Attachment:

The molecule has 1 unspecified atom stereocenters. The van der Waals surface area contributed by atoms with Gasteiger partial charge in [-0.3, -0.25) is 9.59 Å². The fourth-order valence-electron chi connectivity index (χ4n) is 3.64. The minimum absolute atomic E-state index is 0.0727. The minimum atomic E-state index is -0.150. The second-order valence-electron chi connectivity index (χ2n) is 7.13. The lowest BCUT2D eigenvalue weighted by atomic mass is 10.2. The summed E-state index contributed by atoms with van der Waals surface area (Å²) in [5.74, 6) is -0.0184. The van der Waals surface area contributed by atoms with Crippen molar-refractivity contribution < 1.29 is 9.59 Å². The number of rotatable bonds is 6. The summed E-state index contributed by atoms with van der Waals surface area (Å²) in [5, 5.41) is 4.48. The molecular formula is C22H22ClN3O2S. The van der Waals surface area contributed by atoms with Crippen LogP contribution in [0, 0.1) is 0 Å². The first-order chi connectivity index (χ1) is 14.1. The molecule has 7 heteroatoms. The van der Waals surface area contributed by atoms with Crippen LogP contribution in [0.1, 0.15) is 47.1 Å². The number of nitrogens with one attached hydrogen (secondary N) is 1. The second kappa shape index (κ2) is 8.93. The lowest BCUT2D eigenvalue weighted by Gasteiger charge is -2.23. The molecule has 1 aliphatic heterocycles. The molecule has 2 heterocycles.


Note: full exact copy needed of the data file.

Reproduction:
The molecule has 1 unspecified atom stereocenters. The van der Waals surface area contributed by atoms with Gasteiger partial charge in [-0.3, -0.25) is 9.59 Å². The fourth-order valence-electron chi connectivity index (χ4n) is 3.64. The minimum absolute atomic E-state index is 0.0727. The minimum atomic E-state index is -0.150. The second-order valence-electron chi connectivity index (χ2n) is 7.13. The lowest BCUT2D eigenvalue weighted by atomic mass is 10.2. The summed E-state index contributed by atoms with van der Waals surface area (Å²) in [5.74, 6) is -0.0184. The van der Waals surface area contributed by atoms with Crippen molar-refractivity contribution < 1.29 is 9.59 Å². The number of rotatable bonds is 6. The summed E-state index contributed by atoms with van der Waals surface area (Å²) in [5, 5.41) is 4.48. The molecular formula is C22H22ClN3O2S. The van der Waals surface area contributed by atoms with Crippen LogP contribution in [0, 0.1) is 0 Å². The first-order chi connectivity index (χ1) is 14.1. The molecule has 7 heteroatoms. The van der Waals surface area contributed by atoms with Crippen LogP contribution in [0.1, 0.15) is 47.1 Å². The number of nitrogens with one attached hydrogen (secondary N) is 1. The second kappa shape index (κ2) is 8.93. The lowest BCUT2D eigenvalue weighted by Gasteiger charge is -2.23. The molecule has 1 aliphatic heterocycles. The molecule has 2 heterocycles.